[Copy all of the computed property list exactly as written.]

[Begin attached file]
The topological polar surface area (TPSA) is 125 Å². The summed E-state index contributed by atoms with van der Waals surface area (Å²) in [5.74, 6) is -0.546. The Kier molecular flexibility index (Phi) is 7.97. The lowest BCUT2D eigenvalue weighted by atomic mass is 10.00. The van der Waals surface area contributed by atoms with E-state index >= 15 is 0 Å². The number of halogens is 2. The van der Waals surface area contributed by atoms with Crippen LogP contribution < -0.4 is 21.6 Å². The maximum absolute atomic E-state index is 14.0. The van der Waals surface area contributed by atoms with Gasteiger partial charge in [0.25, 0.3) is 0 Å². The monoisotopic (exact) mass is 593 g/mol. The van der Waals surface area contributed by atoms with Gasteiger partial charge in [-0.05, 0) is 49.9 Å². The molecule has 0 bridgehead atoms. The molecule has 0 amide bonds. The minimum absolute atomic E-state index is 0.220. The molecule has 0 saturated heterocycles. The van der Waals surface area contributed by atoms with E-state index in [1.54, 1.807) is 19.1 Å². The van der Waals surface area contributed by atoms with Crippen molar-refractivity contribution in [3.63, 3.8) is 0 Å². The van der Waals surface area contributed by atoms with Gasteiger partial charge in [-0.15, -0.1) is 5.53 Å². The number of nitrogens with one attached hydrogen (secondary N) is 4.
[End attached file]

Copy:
The topological polar surface area (TPSA) is 125 Å². The summed E-state index contributed by atoms with van der Waals surface area (Å²) in [5.74, 6) is -0.546. The Kier molecular flexibility index (Phi) is 7.97. The lowest BCUT2D eigenvalue weighted by atomic mass is 10.00. The van der Waals surface area contributed by atoms with E-state index >= 15 is 0 Å². The number of halogens is 2. The van der Waals surface area contributed by atoms with Crippen LogP contribution < -0.4 is 21.6 Å². The maximum absolute atomic E-state index is 14.0. The van der Waals surface area contributed by atoms with Gasteiger partial charge in [0.25, 0.3) is 0 Å². The monoisotopic (exact) mass is 593 g/mol. The van der Waals surface area contributed by atoms with Gasteiger partial charge in [-0.05, 0) is 49.9 Å². The molecule has 0 bridgehead atoms. The molecule has 0 amide bonds. The minimum absolute atomic E-state index is 0.220. The molecule has 0 saturated heterocycles. The van der Waals surface area contributed by atoms with E-state index in [1.54, 1.807) is 19.1 Å². The van der Waals surface area contributed by atoms with Crippen molar-refractivity contribution in [3.63, 3.8) is 0 Å². The van der Waals surface area contributed by atoms with Gasteiger partial charge in [-0.15, -0.1) is 5.53 Å². The number of nitrogens with one attached hydrogen (secondary N) is 4.